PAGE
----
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How Endotoxins Impact Our Health

How Endotoxins Impact Our Health. Endotoxemia, LPS, Melbourne Naturopath, Kirily Thomas

Terms like endotoxemia and endotoxin always seem to sound a little dramatic and over the top, but are they actually a thing? Yes, they are! Let’s look at how endotoxins impact our health.

What is an endotoxin?

An endotoxin is the correct term used to describe a bacterial compound, namely lipopolysaccharides (LPS), that is produced by our more inflammatory gut bacteria, which if continually produced in excess, can have a negative impact on our overall health in the longer term. Think of endotoxin/LPS as being almost the complete opposite to the helpful short-chain fatty acids (SCFAs) like butyrate, which is anti-inflammatory and helpful for our long-term health, and produced by the beneficial flora that lives in our gut.

LPS are produced by all gram-negative bacteria, as LPS forms part of the cell wall of these bacteria (up to 80% of the membrane). When these gram-negative bacteria die, they will shed LPS into the small or large intestine. If you have overgrowth of bacteria from the Bacteroidetes or Proteobacteria phyla (determined via microbiome analysis), you are likely to have more LPS present in your small or large intestine. Levels of bacteria from these two phyla can be greatly influenced by your diet and also can be impacted by the use of certain medications.

If you are in good health, eat a fibre rich diet, have intact intestinal integrity (i.e. no leaky gut), have a healthy gut transit time and your gut microbiota is well balanced, you will only have a tiny amount of LPS in your bloodstream, which is not an issue.

Conversely, if you have slow gut transit time and eat a western style diet that is low in vegetables, wholegrains, resistant starch, prebiotic fibres but rich in processed foods, saturated fats, and an overabundance of alcohol (regular alcohol consumption increases intestinal permeability) this may increase LPS absorption and promotes gut dysbiosis and poor intestinal integrity.

And when LPS is in abundance, it can also contribute to increasing inflammation in the body – endotoxemia has also been linked as a contributing factor to many different conditions including:

  • Alzheimer’s disease
  • Atherosclerosis
  • Chronic Fatigue
  • Depression
  • Endometriosis
  • Liver cirrhosis & NAFLD (non alcoholic fatty liver disease)
  • Metabolic syndrome
  • Osteoporosis
  • Parkinson’s
  • PCOS
  • Rheumatoid arthritis
  • Type 2 diabetes
  • Systemic inflammation

Western Diet Promoting Endotoxemia Cani & Delzenne 2009

How do I know if LPS is an issue for me?

Currently your LPS score can only be determined in Australia via microbiome analysis with suitably experienced practitioner who uses the most up to date testing (shotgun metagenomic sequencing is best) and is able to analyse your full microbiome map. If you are suffering from an inflammatory condition, are chronically ill, or experiencing cognitive impairment it may be worthwhile adding this to your list of things to get checked, but it is important you can get the right support.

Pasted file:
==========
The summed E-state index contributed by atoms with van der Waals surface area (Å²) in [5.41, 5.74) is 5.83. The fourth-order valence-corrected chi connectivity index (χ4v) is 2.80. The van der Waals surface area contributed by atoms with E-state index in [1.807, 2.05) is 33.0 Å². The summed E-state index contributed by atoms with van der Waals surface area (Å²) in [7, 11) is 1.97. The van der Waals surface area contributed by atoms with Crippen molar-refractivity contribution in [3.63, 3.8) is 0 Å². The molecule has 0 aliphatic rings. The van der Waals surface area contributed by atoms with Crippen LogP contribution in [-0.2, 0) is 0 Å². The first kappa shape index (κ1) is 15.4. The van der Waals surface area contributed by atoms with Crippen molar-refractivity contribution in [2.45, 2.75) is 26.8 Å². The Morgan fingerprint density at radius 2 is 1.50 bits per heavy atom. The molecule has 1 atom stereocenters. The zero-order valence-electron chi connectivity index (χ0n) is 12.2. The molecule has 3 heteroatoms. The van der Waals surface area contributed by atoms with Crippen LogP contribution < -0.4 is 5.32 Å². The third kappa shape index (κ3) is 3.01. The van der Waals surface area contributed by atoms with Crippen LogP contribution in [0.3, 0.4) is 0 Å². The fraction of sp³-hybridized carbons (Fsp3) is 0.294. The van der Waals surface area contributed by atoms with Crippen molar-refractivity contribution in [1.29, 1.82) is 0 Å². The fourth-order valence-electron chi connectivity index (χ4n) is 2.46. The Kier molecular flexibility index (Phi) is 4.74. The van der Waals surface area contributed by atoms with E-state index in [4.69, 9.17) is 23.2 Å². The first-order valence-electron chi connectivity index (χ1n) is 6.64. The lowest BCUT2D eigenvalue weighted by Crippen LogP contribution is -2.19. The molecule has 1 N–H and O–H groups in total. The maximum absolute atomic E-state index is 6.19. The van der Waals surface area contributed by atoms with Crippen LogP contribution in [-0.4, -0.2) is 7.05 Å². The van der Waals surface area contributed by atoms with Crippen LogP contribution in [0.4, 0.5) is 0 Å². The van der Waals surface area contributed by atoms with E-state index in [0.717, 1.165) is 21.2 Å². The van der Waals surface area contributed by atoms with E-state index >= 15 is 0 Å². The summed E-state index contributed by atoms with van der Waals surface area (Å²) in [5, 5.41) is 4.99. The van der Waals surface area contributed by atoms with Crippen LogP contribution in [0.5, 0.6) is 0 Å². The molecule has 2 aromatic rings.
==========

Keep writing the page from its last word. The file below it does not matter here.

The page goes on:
What can I do if my LPS is high?

Changing your diet to the Mediterranean eating style is one of the first things to get started on – including extra fruit, vegetables and legumes (if you can tolerate) in your daily diet can help reduce LPS levels. And make sure you are using your extra virgin olive oil for those extra polyphenols, and olive oil also doesn’t increase LPS in the gut like a high intake of saturated fat can do.

It is important to keep your bowels moving and avoid constipation, so you can ensure that your transit time is adequate – you can see more information regarding transit time and strategies to reduce constipation here.

Support the production of Intestinal Alkaline Phosphatase (IAP), as it is used by the body to detoxify LPS;

Things that INCREASE the production of IAP – improving butyrate (SCFA) production; resistant starch intake; omega-3 fats; spices like turmeric, black pepper and ginger; and polyphenol intake, especially from blueberries, apples, sweet potato and eggplant; resistant starch intake.

Things that INHIBIT the production of IAP – standard western diet, alcohol, artificial sweeteners like aspartame, high sucrose intake, vitamin D deficiency, fasting, saturated fats and omega-6 fats.

And finally, talk to your practitioner about if supportive interventions using specific herbal medicines, probiotics and prebiotics would be helpful to reduce LPS in your situation. Whilst herbal medicine, probiotics and prebiotics can be very helpful in the management of LPS, it must be prescribed by your practitioner so your script is tailored to your particular situation and guidance can be given about what to expect along the way.

Please book in for a consult if you would like assistance with your gut health.

References

Cani PD, Delzenne NM. The role of the gut microbiota in energy metabolism and metabolic disease. Curr Pharm Des. 2009;15(13):1546-58. doi: 10.2174/138161209788168164.

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